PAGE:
Private Peaceful, Beacon Theatre Group – Augustine’s
*** (3 stars)
Michael Morpurgo’s multiple award winning novel Private Peaceful is recreated by a cast of around fifteen children (some of whom cannot be much older than ten years of age) in a moving and poignant performance that is haunting from the very beginning. As the audience walked through the entrance we were greeted by several children who were muttering and singing to themselves in timid voices, creating an eerie atmosphere as everyone took their seats.
For those who are familiar with the story, they will appreciate that the Beacon Theatre Group have remained faithful to the tale of protagonist Tommo Peaceful’s journey from an idealistic young boy to a shamed private amongst the horrors of WW1. Creative, but fairly simple stage directions emulate time passing as Tommo reflects upon his life up until the current moment. Every influential moment in Tommo’s life is covered with surprising emotional depth by the young cast, from his first day at school with his brother and idol Charlie to the moment he becomes an uncle.
The best performances come from the main cast who play the Peaceful family as they show potential in their ability as actors, powerfully portraying the pains of losing the father in the family and the tragic effect this has on their way of life. They do occasionally stumble over their lines and fail to project their voices clearly though it is hard to criticize children of this defect. It often felt like attending a school play due to some obviously proud parents listening eagerly and taking photos but it did not take away from the credibility this theatre group deserves.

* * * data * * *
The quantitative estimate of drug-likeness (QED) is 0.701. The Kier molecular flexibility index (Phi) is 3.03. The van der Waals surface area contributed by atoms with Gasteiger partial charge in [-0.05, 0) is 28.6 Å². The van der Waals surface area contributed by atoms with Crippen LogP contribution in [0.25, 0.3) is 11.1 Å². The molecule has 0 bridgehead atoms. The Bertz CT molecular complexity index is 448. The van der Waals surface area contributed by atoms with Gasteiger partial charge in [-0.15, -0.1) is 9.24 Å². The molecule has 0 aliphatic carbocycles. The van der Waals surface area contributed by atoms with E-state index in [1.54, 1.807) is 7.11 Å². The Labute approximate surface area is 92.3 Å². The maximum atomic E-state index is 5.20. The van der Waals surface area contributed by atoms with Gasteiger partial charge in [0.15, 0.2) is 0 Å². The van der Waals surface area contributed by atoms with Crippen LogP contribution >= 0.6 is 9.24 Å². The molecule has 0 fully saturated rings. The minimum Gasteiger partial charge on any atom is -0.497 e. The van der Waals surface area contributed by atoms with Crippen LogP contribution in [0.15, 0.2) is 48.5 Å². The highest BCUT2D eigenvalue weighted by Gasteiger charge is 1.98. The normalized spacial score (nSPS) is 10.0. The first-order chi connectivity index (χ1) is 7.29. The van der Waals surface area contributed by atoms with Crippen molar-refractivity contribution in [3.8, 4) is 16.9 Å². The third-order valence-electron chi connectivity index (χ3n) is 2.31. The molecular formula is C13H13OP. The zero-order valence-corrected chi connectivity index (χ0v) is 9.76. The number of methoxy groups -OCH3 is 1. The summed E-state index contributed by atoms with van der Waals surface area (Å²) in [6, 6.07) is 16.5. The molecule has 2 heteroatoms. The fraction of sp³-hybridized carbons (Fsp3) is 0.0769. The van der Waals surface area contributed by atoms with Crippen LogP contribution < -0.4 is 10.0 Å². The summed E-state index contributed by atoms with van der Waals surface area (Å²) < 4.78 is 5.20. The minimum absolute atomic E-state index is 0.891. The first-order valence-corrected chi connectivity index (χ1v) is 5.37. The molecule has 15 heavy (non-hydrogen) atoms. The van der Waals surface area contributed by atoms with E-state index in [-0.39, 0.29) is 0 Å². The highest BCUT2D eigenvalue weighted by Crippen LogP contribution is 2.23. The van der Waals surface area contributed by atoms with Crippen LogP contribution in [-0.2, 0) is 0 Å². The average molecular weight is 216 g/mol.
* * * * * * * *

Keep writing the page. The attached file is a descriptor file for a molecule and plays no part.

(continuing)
The subject of WW1 seems to be a grim one for children to be so involved in, yet when they re-enacted a battle in the trenches, sensitivity was abundant, especially from the lead actor who depicts a heart wrenching reaction to his brother’s death by firing squad. Some of the audience could be seen to be weeping quietly and I was impressed that such a young cast could bring such strong emotion to their characters.
I was initially sceptical and worried that this young cast could not do Private Peaceful justice, but I was glad to be proved wrong and would be happy to see other classics taken on by such a promising group.
Augustine’s, 14th August.